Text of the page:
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Medical Demography and Intergenerational inequalities in GPs' earnings

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Author Info

  • Brigitte Dormont

    (LEGOS - Université Paris Dauphine - Paris IX, IEMS - Université de Lausanne)

  • Anne-Laure Samson

    ()
    (EconomiX - CNRS : UMR7166 - Université de Paris X - Nanterre)

Abstract

This article examines the link between restrictions on the number of physicians and general practitioners' earnings. Using a representative panel of 6,016 French self-employed GPs over the years 1983 to 2004, we show that the policies aimed at manipulating the number of places in medical schools strongly affect physicians' permanent level of earnings.We estimate an earnings function to identify experience, time and cohort effects. The cohort effect is very large: the estimated gap in earnings between "good" and "bad" cohorts may reach 25%. GPs beginning during the eighties have the lowest permanent earnings: they belong to the baby-boom numerous cohorts and faced the consequences of an unlimited number of places in medical schools. Conversely, the decrease in the number of places in medical schools led to an increase in permanent earnings of GPs who began their practice in the mid nineties. A stochastic dominance analysis shows that unobserved heterogeneity does not compensate for average differences in earnings between cohorts. These findings suggest that the first years of practice are decisive for a GP. If competition between physicians is too intense at the beginning of career, she will suffer from permanently lower earnings. To conclude, our results show that the policies aimed at reducing the number of medical students succeeded in buoying up physicians' permanent earnings.

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Bibliographic Info

Paper provided by HAL in its series Post-Print with number halshs-00351781.

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Date of creation: 2008
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Publication status: Published, Health Economics, 2008, 17, 9, 1037-1055
Handle: RePEc:hal:journl:halshs-00351781

Note: View the original document on HAL open archive server: http://halshs.archives-ouvertes.fr/halshs-00351781/en/
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Related research

Keywords: General Practitioners; self-employed; longitudinal data; earnings; stochastic dominance;

References

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  1. Brigitte Dormont & Anne-Laure Samson, 2007. "Intergenerational inequalities in GPs’ earnings: experience, time and cohort effects," EconomiX Working Papers 2007-34, University of Paris West - Nanterre la Défense, EconomiX.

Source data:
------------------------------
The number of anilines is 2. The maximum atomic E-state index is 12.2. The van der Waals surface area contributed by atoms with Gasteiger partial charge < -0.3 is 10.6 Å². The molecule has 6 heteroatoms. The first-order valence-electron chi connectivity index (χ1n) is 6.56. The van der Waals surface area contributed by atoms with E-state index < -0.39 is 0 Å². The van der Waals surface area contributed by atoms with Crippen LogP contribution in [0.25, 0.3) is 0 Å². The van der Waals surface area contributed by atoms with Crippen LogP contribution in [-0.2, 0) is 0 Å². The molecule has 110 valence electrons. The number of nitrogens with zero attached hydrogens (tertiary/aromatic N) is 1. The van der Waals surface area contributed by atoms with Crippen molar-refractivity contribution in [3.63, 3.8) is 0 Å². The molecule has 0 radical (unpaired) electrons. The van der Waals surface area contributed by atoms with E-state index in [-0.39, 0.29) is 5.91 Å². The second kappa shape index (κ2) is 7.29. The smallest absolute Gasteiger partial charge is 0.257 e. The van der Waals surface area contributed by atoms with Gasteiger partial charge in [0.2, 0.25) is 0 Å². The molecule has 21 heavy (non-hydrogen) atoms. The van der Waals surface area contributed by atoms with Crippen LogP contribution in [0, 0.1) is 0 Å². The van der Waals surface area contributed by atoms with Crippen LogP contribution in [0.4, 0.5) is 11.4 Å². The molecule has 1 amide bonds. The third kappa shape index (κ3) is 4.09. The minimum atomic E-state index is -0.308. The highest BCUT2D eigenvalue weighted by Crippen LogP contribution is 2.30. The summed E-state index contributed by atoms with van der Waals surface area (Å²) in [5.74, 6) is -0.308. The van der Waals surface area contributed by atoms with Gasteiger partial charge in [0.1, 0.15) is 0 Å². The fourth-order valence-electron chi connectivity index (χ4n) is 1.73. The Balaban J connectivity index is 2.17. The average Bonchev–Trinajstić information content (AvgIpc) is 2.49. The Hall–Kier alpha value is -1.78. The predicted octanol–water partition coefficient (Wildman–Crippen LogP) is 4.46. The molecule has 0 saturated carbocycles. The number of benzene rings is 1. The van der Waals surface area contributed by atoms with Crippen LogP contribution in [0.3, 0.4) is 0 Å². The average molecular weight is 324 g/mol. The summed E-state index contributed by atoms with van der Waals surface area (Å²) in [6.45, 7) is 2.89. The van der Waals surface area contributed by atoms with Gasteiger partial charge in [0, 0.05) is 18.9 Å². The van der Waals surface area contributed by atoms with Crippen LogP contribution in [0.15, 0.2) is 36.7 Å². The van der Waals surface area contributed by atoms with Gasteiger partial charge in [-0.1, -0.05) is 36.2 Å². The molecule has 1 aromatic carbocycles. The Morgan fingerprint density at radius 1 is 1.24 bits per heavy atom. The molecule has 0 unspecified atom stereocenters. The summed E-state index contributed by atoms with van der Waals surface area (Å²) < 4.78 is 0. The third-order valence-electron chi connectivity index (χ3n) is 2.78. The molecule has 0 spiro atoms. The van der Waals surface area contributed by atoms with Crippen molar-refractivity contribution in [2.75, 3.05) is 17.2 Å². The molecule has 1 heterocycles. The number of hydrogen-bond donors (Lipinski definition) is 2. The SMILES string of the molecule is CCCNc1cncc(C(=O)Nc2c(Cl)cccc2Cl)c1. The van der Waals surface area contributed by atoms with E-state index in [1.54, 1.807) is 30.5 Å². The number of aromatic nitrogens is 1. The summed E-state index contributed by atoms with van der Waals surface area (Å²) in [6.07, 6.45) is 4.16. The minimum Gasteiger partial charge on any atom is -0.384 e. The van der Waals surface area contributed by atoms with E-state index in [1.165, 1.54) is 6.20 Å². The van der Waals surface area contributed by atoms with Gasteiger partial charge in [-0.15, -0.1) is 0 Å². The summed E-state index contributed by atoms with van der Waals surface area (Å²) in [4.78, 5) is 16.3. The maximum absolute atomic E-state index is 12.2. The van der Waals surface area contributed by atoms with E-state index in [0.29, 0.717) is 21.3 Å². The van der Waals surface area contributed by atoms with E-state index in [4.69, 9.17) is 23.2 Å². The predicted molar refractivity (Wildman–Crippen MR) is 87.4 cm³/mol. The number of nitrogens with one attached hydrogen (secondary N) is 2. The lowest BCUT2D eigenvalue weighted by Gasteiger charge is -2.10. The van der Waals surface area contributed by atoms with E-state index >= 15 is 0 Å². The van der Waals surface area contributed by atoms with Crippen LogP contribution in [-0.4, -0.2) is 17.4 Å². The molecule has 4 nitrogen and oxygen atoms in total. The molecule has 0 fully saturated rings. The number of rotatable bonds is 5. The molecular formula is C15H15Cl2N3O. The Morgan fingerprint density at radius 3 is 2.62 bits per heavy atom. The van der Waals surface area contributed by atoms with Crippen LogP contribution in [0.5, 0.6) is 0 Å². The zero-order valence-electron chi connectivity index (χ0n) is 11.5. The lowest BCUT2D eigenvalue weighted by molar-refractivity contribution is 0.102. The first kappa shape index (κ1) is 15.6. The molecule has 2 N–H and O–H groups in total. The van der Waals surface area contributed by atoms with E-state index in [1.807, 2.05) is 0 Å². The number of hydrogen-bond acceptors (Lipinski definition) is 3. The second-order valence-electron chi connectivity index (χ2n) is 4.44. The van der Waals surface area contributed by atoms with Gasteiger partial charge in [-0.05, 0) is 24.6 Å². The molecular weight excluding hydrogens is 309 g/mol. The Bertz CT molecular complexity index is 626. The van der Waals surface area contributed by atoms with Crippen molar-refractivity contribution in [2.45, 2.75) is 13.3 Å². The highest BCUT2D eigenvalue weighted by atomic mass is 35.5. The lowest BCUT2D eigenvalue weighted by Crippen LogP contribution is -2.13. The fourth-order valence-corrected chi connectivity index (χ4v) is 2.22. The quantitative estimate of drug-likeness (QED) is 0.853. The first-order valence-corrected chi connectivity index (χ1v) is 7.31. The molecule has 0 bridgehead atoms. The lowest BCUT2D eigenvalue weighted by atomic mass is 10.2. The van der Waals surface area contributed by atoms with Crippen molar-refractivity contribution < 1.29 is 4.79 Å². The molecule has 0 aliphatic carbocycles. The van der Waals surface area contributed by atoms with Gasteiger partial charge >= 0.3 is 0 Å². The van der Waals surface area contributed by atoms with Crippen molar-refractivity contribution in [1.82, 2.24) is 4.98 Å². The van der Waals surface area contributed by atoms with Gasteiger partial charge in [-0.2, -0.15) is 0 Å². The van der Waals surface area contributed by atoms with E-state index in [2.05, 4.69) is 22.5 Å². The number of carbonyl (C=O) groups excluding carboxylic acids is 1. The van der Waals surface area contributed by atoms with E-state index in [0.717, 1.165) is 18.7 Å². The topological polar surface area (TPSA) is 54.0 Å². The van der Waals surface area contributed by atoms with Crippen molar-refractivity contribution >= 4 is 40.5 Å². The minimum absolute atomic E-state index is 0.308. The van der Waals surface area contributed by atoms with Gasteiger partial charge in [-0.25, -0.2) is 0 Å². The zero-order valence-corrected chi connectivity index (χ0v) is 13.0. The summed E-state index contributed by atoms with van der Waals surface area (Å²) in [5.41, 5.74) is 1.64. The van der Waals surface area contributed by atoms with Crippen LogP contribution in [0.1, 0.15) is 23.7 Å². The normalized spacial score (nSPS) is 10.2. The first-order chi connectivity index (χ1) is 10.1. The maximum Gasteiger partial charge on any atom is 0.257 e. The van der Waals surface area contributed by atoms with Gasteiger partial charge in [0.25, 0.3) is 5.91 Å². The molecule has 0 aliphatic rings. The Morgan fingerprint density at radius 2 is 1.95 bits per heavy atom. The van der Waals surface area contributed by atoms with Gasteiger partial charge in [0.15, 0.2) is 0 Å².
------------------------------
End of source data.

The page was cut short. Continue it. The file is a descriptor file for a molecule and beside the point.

2. Malik Koubi, 2003. "Les trajectoires professionnelles : une analyse par cohorte," Économie et Statistique, Programme National Persée, vol. 369(1), pages 119-147.
  3. Bolduc, Denis & Fortin, Bernard & Fournier, Marc-Andre, 1996. "The Effect of Incentive Policies on the Practice Location of Doctors: A Multinomial Probit Analysis," Journal of Labor Economics, University of Chicago Press, vol. 14(4), pages 703-32, October.
  4. Rizzo, John A. & Zeckhauser, Richard J., 2007. "Pushing incomes to reference points: Why do male doctors earn more?," Journal of Economic Behavior & Organization, Elsevier, vol. 63(3), pages 514-536, July.
  5. Davidson, Russell & Duclos, Jean-Yves, 1998. "Statistical Inference for Stochastic Dominance and for the Measurement of Poverty and Inequality," Cahiers de recherche 9805, Université Laval - Département d'économique.
  6. Eric Delattre & Brigitte Dormont, 2003. "Fixed fees and physician-induced demand: A panel data study on French physicians," Health Economics, John Wiley & Sons, Ltd., vol. 12(9), pages 741-754.
  7. McGuire, Thomas G. & Pauly, Mark V., 1991. "Physician response to fee changes with multiple payers," Journal of Health Economics, Elsevier, vol. 10(4), pages 385-410.
  8. Thomas G. McGuire & Mark V. Pauly, 1991. "Physician Response to Fee Changes with Multiple Payers," Papers 0015, Boston University - Industry Studies Programme.
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Cited by:
  1. Anne-Laure Samson, 2009. "Médecins généralistes à faibles revenus : une préférence pour le loisir ?," EconomiX Working Papers 2009-1, University of Paris West - Nanterre la Défense, EconomiX.

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